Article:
Natalie loves two things more than anything else in the world. She loves the legends her mother tells her each night before bed, strange stories where men meet the Devil at the crossroads and survive, or don't. And she loves her father's mechanic shop, where she spends her days learning how things work.

Life is great until the day the doctor leaves town to help with a mysterious flu epidemic 200 miles away. As the doctor leaves town, Dr. Jake Limberleg's Nostrum Fair and Medical Show arrives. And there's something not-quite-right about Dr. Jake, who wears clothes from a 100 years ago and won't ever, ever take his gloves off.

Worse, there's something truly wrong with the medicines he begins to dispense to the town and the men who help him dispense it. Somehow, Natalie knows that there is a great evil at work in Arcane. And she may be the only one who can stop it.

Have you ever met the Devil at the crossroads? Because it looks like Natalie's about to...

True Small-Moment Stories from Holmes School

Stories come from all sorts of interesting places.  Sometimes we find great stories within the pages of a book at the Library.  Other times we may hear a terrific tale from a grandparent or teacher.  Sometimes, we create our very own! 

The collected anthology below contains real life stories written by the fifth graders at Holmes Elementary who participated in the Writing Workshop.  Each writer began by creating a writer's notebook and selecting two original stories as seed ideas.  Then they each chose two drafts to revise, edit, and ultimately, publish. 

The Darien Library is proud to host these wonderful original works for the entire community to enjoy.  Click the page below to open. 

 
 

Talking to Kids About Current Events

Whether you get your news from tv, the web, radio, Twitter, Facebook, or a newspaper, you've likely seen the headlines about the death of Osama Bin Laden. For adults, news like this can bring up a variety of emotions and take a while to fully process. Imagine then, the difficulty that many children have in trying to contextualize and fully absorb current events of this magnitude.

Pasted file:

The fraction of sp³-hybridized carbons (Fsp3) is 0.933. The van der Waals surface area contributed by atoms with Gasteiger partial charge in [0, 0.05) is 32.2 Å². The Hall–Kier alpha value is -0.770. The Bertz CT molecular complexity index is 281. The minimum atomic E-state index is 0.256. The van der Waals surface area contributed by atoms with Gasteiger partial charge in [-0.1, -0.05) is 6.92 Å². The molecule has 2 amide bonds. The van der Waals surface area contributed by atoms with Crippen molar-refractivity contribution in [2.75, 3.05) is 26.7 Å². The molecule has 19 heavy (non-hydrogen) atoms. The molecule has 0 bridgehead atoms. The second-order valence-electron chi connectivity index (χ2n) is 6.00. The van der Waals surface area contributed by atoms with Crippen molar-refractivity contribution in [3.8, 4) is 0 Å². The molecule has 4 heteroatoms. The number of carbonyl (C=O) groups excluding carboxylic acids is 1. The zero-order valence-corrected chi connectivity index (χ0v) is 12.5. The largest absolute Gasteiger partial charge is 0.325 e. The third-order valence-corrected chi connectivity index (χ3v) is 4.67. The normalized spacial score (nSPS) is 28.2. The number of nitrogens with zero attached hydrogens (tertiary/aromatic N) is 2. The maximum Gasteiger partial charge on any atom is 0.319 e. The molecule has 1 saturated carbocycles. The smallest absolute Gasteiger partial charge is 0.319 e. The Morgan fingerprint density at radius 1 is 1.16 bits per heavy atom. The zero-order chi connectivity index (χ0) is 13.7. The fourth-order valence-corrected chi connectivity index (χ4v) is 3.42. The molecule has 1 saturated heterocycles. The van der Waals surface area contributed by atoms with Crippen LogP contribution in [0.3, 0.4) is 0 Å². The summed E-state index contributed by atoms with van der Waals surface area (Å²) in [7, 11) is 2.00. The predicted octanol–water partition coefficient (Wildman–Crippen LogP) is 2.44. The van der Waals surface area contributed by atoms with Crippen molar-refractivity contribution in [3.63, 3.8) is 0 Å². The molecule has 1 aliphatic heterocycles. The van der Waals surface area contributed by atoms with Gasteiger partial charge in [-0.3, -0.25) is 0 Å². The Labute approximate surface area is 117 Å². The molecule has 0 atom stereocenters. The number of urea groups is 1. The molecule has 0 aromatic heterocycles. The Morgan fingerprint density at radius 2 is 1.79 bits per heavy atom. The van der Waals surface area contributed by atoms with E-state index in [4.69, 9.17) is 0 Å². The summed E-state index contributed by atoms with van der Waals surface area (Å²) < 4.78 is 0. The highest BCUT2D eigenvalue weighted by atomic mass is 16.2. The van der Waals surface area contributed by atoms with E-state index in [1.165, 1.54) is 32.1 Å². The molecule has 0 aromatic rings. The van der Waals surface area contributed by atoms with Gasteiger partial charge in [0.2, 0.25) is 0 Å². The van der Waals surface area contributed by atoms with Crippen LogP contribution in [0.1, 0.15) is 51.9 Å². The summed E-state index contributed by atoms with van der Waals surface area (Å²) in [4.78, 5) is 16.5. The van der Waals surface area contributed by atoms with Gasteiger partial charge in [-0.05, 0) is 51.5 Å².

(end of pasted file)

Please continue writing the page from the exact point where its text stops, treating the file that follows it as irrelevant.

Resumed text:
For tips on talking with children about tough issues and somewhat scary current events, check out this article from PBS.org.

Since many young children were born after the events of September 11, 2001, a conversation about the history leading up to this week's news may be in order. The Children's Library offers several child-friendly databases for history, social studies, and biographies.  These online resources, while compiled from print sources (and thereby appropriate for most homework assignments), are updated continually and offer the most current information for students. 

For additional resources and information, stop by the Children's Library or contact us at childrenslibrary@darienlibrary.org.

photo courtesy of Flickr user Abhisek Sarda

Can Reading Decrease Tantrums?

Can reading aloud to children limit tantrums? 

According to a new study in Early Childhood Research Quarterly, it can!  Researchers found that toddlers who possess a spoken vocabulary at 24 months show an increased ability to later on control their emotions and self-regulate.  The rationale behind the findings is that children who have the ability to verbalize their frustrations are able to more effectively control their own behavior. 

And what time-tested method have parents and caregivers used for generations to help babies and toddlers begin to develop language skills?  Reading aloud!  So, stop by our Children's Library and pick up some Tantrum Stoppers... ahem.... that is, books.

adorable yet super angry child photo courtesy of Flickr user christine [cbszeto]